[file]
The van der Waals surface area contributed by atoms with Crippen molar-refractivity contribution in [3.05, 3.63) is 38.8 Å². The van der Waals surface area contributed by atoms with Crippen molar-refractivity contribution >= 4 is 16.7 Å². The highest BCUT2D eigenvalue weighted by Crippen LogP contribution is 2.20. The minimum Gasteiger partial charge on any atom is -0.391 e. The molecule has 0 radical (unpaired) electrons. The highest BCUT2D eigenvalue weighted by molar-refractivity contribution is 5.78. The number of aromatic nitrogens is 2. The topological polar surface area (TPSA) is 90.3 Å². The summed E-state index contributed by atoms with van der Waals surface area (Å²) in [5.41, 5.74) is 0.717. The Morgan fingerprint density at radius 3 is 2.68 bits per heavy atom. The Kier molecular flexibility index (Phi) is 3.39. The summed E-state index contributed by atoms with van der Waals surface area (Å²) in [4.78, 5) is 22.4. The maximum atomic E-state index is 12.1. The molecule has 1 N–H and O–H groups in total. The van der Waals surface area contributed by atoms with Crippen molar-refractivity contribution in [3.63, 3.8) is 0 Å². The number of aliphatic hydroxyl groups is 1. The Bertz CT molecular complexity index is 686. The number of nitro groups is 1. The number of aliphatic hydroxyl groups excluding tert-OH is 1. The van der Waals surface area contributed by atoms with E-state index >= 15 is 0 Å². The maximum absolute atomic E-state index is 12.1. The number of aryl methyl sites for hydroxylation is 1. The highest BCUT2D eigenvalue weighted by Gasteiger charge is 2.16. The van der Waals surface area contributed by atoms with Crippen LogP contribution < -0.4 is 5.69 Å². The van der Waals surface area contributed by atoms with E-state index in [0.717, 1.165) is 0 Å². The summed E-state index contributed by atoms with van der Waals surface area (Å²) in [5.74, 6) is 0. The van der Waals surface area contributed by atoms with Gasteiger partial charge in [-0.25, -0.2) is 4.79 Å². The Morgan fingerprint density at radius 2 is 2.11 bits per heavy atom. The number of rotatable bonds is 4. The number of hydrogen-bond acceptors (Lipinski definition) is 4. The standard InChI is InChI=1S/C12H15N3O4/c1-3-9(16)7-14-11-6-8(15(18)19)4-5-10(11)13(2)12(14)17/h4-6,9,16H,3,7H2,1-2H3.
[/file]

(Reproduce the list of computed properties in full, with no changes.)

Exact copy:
The van der Waals surface area contributed by atoms with Crippen molar-refractivity contribution in [3.05, 3.63) is 38.8 Å². The van der Waals surface area contributed by atoms with Crippen molar-refractivity contribution >= 4 is 16.7 Å². The highest BCUT2D eigenvalue weighted by Crippen LogP contribution is 2.20. The minimum Gasteiger partial charge on any atom is -0.391 e. The molecule has 0 radical (unpaired) electrons. The highest BCUT2D eigenvalue weighted by molar-refractivity contribution is 5.78. The number of aromatic nitrogens is 2. The topological polar surface area (TPSA) is 90.3 Å². The summed E-state index contributed by atoms with van der Waals surface area (Å²) in [5.41, 5.74) is 0.717. The Morgan fingerprint density at radius 3 is 2.68 bits per heavy atom. The Kier molecular flexibility index (Phi) is 3.39. The summed E-state index contributed by atoms with van der Waals surface area (Å²) in [4.78, 5) is 22.4. The maximum atomic E-state index is 12.1. The molecule has 1 N–H and O–H groups in total. The van der Waals surface area contributed by atoms with Crippen molar-refractivity contribution in [3.63, 3.8) is 0 Å². The number of aliphatic hydroxyl groups is 1. The Bertz CT molecular complexity index is 686. The number of nitro groups is 1. The number of aliphatic hydroxyl groups excluding tert-OH is 1. The van der Waals surface area contributed by atoms with E-state index >= 15 is 0 Å². The maximum absolute atomic E-state index is 12.1. The number of aryl methyl sites for hydroxylation is 1. The highest BCUT2D eigenvalue weighted by Gasteiger charge is 2.16. The van der Waals surface area contributed by atoms with Crippen LogP contribution < -0.4 is 5.69 Å². The van der Waals surface area contributed by atoms with E-state index in [0.717, 1.165) is 0 Å². The summed E-state index contributed by atoms with van der Waals surface area (Å²) in [5.74, 6) is 0. The van der Waals surface area contributed by atoms with Gasteiger partial charge in [-0.25, -0.2) is 4.79 Å². The Morgan fingerprint density at radius 2 is 2.11 bits per heavy atom. The number of rotatable bonds is 4. The number of hydrogen-bond acceptors (Lipinski definition) is 4. The standard InChI is InChI=1S/C12H15N3O4/c1-3-9(16)7-14-11-6-8(15(18)19)4-5-10(11)13(2)12(14)17/h4-6,9,16H,3,7H2,1-2H3.